The Gujrati composer duo comprising of Kalyanji Virji Shah and Anandji Virji Shah were known for their hit soundtracks especially in the 1970s’. Though they were born into a business family, their love for music led them to learn under a teacher in Mumbai. Kalyanji started his career as a musician and learnt to play the Clavioline.
This instrument was used by composer Hemant Kumar in the film “Nagin” (1954), to produce the sound of the snake charmer’s ‘been.’ Subsequently, the brothers formed an orchestral group known as Kalyanji Virji and party which organized musical, shows in Mumbai and other parts of India. They have often named another esteemed music director duo - Shankar Jaikishen - as their influence. In fact, with thier maiden film “Post Box 999” (1958), which boasted of songs like “O Neend Na Mujhko Aaye”, their Shankar-Jaikishen allegiance became evident!
This obsession was to end just as quickly as it had come, with the coming of films like “Dulha Dulhan” (1964), which brought with it the song “Humne Tujhko Pyaar Kiya”, sung separately by Lata as well as Mukesh. From then on, one could see that the music director brothers were headed for success. The year 1965, brought with it the film “Jab Jab Phool Khile”, and its songs “Pardesiyon Se Na Akhiyan Milana” and “Ye Sama, Sama Hai Ye Pyar Ka” gained popularity. The 1968-released black-and-white “Saraswathichandra” also boasted of beautiful numbers like “Phool Tumhe Bheja Hai Khat Mein” and “Chandan Sa Badan”, which landed them their National Award for Music Direction. This streak of success was to continue in 1970 again with the success of the music of “Johny Mera Nam” and songs like “Pal Bhar Ke Liye” or even “Ghar Ghar Ki Kahani” released the same year, with the song “Sama Hai Suhana Suhana”; both the songs stayed quite high on the Binaca Geetmala popularity charts. Some of their other songs, that are still etched in our collective memory, are “Aaja Tujhko Pukare Mere Geet” (“Geet” 1970), “Mere Desh Ki Dharti” (“Upkaar”, 1967), “Hai Preet Jahan Ki Reet Sada” (“Purab Aur Paschim”, 1970), “Chhuk Chhuk” “Yaari Hai Imaan” (“Zanjeer”, 1973), “Mera Jeevan Kora Kagaz” (“Kora Kagaz”, 1974), (“Rafoo Chakkar”, 1975), “Khaike Paan Banaraswala” (“Don”, 1978), “O Saathi Re” (“Muqaddar Ka Sikandar”, 1979) and many others. “Kora Kagaz” (1974), in fact, won them a Filmfare Award for the Best Music Director. During the 1980s’, though their music was well received by audiences, critics wrote off the music they created during this time as “coarse” or “forgettable.” Some of their hits in the ‘80s’ include “Laila O Laila” (“Qurbani”, 1980), “Mere Angne Mein” (“Laawaris”, 1982) or even “Har Kisiko Nahi Milta” (“Jaanbaaz”, 1986).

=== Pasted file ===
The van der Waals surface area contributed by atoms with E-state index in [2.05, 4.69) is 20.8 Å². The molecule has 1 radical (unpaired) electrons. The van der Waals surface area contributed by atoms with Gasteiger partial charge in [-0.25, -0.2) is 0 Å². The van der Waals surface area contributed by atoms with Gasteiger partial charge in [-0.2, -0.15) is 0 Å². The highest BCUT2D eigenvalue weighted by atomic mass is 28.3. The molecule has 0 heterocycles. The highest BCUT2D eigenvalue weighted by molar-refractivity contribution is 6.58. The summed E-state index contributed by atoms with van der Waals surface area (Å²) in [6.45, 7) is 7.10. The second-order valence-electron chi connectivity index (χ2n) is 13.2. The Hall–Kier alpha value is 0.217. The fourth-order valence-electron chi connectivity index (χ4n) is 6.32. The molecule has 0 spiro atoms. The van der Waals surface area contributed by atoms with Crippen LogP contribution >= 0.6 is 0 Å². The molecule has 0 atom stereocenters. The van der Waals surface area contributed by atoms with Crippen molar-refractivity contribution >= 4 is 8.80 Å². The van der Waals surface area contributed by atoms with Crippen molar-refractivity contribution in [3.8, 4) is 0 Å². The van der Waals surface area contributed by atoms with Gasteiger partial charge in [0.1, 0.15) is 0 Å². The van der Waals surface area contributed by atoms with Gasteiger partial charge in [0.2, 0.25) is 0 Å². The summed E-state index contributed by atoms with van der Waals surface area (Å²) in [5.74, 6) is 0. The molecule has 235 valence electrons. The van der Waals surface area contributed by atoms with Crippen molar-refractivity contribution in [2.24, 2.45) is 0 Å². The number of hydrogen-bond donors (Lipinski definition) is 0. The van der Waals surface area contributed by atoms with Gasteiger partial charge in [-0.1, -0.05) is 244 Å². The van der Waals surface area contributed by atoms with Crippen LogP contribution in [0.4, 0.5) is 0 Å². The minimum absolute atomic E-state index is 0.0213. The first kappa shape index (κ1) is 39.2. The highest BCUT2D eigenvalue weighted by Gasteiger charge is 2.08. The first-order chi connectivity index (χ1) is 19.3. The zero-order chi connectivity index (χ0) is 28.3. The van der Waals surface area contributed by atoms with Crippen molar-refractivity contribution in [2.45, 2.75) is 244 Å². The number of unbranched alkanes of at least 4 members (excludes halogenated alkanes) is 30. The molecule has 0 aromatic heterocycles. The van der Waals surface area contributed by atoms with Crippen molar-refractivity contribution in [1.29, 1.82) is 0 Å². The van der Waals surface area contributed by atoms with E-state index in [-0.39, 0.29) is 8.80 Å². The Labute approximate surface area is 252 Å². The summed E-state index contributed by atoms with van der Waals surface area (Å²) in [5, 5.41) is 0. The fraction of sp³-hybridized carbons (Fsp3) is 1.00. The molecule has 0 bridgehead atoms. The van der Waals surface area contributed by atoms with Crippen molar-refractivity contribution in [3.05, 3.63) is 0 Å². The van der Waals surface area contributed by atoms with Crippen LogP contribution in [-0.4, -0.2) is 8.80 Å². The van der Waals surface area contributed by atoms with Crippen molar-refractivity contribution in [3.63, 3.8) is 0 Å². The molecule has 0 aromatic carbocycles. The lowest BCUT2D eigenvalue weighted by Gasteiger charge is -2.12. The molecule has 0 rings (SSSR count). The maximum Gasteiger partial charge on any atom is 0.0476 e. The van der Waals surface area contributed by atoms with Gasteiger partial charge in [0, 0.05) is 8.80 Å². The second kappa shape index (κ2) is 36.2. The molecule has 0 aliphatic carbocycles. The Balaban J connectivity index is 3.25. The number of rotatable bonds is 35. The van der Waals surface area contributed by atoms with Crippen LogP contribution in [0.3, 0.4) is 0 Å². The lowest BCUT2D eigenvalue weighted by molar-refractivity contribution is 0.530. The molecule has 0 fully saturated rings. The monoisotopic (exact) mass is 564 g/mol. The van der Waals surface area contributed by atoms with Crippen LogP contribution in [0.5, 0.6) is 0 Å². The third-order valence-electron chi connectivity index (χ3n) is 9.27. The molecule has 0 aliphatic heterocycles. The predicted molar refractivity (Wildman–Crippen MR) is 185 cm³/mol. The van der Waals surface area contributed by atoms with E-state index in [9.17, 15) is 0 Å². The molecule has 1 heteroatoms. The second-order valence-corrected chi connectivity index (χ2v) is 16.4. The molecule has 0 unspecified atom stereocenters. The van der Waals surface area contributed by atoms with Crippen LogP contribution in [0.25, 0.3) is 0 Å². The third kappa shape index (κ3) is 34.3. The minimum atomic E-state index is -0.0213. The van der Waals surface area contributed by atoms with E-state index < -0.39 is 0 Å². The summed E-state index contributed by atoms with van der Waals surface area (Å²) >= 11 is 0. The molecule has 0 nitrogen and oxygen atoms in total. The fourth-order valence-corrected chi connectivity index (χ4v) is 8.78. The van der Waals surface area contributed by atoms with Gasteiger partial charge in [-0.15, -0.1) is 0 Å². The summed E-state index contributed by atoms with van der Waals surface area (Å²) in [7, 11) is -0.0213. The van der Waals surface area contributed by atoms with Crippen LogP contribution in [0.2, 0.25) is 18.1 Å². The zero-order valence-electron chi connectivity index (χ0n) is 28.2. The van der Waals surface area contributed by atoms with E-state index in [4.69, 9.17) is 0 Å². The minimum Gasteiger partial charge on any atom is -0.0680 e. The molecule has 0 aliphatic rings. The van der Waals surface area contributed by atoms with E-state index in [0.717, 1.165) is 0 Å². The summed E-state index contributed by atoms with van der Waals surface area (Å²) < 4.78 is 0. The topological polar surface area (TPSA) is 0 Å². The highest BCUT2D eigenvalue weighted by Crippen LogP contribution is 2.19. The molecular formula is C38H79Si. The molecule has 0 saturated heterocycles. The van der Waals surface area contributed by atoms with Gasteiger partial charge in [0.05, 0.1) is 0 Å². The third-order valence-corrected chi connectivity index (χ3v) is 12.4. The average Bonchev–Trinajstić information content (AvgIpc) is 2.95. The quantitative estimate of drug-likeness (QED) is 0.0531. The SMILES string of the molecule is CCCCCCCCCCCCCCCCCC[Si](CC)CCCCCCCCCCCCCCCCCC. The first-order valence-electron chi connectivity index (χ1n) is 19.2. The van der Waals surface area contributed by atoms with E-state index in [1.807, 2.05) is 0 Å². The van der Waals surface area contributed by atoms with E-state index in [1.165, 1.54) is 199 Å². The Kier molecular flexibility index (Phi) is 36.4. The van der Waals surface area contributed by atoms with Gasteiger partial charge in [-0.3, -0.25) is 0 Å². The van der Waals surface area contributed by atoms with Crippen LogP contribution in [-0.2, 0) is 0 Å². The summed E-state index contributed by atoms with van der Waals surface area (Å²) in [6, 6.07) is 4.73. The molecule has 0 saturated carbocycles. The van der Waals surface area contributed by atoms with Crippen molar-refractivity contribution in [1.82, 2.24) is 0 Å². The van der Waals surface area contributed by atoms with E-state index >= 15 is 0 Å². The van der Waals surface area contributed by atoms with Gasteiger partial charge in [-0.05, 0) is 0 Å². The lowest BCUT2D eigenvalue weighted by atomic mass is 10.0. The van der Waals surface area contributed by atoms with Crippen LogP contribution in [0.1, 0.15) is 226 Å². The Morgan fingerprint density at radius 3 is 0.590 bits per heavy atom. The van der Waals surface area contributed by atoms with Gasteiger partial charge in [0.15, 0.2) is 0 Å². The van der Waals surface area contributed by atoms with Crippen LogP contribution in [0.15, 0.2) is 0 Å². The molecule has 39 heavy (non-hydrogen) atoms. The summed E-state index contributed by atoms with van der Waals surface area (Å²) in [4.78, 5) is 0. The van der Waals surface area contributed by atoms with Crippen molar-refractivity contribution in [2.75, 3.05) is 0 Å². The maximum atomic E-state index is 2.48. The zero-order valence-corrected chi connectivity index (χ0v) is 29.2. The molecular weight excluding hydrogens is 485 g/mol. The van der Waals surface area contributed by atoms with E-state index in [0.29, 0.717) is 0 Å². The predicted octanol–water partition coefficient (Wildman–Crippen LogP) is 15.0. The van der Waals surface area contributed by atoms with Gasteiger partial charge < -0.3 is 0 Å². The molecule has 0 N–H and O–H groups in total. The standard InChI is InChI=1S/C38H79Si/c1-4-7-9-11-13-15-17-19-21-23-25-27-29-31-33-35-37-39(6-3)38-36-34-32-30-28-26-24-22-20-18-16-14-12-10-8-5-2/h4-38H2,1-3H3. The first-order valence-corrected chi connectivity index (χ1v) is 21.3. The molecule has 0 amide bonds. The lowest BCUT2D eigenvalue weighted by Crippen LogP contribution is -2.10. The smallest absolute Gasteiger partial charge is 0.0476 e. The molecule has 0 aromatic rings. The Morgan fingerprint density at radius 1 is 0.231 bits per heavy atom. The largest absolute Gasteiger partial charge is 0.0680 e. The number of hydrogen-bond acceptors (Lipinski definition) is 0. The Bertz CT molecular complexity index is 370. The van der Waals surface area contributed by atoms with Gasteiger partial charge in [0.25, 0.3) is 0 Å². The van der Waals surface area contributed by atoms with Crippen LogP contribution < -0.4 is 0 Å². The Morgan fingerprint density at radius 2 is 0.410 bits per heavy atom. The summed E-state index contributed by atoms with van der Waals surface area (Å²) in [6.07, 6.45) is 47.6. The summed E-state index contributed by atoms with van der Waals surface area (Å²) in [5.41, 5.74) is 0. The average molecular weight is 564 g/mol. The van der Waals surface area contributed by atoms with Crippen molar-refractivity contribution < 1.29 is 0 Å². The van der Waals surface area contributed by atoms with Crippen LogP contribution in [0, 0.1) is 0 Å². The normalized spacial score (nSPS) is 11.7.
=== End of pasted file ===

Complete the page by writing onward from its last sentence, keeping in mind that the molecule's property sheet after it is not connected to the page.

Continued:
This music director duo has also been credited with having discovered and groomed fresh voices that were to soon become famous, be it Manhar Udhas, Kumar Sanu, Alka Yagnik, Sadhna Sargam, Sapna Mukherjee, Udit Narayan and Sunidhi Chauhan, as also the careers of lyricists like Qamar Jalalabadi, Anand Bakshi, Gulshan Bawra, Anjaan, Verma Malik and M G Hashmat. Kalyanji and Anandji have worked as music composers for over 250 films and as many as 17 of their films were Golden Jubilees and 39 were Silver Jubilees.
In the year 2005,the American hip hop group ‘Black Eyed Peas’ utilised music pieces from two of their songs: "Ae Naujawan" from the 1972 film ‘Apradh’, and "Yeh Mera Dil" from the 1978 film ‘Don’, which won the rap group, a Grammy Award for the number "Don't Phunk with My Heart". There composition called ‘Pal Bharke Liye’ was used in an episode of the cartoon series ‘The Simpsons’. They were awarded the prestigious Padmashree award by the Government of India in 1992 for their outstanding contribution towards music.
Kalyanji breathed his last on 24 August 2000, they were also conferred with the IIFA Lifetime Achievement Award in 2003.